Willful Difference

Posted: March 21, 2014 in Debt
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Do you want to be like everyone else?  Are you one to follow the beaten path?  Does conventional wisdom seem like the most comfortable place to be?  Let’s take a peek at what others are doing before you give a final answer.

The news is filled with, what is to me, troubling discourse.  Bloomberg News reported on March 9th that “global debt exceeds $100 trillion”.  They explain this to be a 40% increase since 2007.  Wow, that is a lot of money!  “Governments have been the largest debt issuers,” according to the Bank for International Settlements.  How long will it take to pay that off when governments have to borrow more money to cover their current expenses?!!

In a DailyFinance article from January 2, 2014, another bubble seems to be forming in automobile loans.  They give an example of a gentleman who had just filed for bankruptcy, yet received a check in the mail from a finance company for $30,000 to purchase a car from any car dealer in the area.  He went out and purchased a used BMW.  They report that “88% of GM’s North American financial receivables are firmly in the subprime category”.  With delinquencies on the rise, this cannot be a good sign.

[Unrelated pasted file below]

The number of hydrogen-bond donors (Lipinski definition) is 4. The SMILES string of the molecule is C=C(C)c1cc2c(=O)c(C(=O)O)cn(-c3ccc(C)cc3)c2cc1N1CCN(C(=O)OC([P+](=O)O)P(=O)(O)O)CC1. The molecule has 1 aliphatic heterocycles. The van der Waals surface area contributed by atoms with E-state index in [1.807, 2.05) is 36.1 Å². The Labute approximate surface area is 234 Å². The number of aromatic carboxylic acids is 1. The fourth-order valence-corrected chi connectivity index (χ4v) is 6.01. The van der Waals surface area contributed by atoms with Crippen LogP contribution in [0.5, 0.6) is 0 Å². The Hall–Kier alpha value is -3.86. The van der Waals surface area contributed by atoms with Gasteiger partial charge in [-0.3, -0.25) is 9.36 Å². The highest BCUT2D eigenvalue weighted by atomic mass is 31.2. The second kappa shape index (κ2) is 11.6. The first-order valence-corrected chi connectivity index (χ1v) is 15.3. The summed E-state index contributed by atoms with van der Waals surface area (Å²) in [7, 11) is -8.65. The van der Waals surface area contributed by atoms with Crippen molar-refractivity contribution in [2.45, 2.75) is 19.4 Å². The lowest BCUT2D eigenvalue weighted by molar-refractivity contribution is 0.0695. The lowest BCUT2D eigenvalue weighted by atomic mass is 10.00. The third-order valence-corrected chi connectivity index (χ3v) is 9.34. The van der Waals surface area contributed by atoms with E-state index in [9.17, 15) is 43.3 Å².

What do these examples mean to you?  Are you currently a part of the credit growth people and governments are experiencing?  Can this discouraging news have any positive benefit for you personally?  Well, that depends!  Positive things can only happen if someone takes advantage of a situation.  The only way it can benefit you is if you do something other than the majority.

You can be different from those treading in their own sea of debt.  They are simply trying to meet their current expenses, paying interest but making no headway on their debt load.  This may even be you.  However, a simple yet willful defiance to increasing debt is the starting point.  It takes a first choice to turn the negative compounding of interest payments into your own financial reservoir.  Is it time to make a willful decision to be different?

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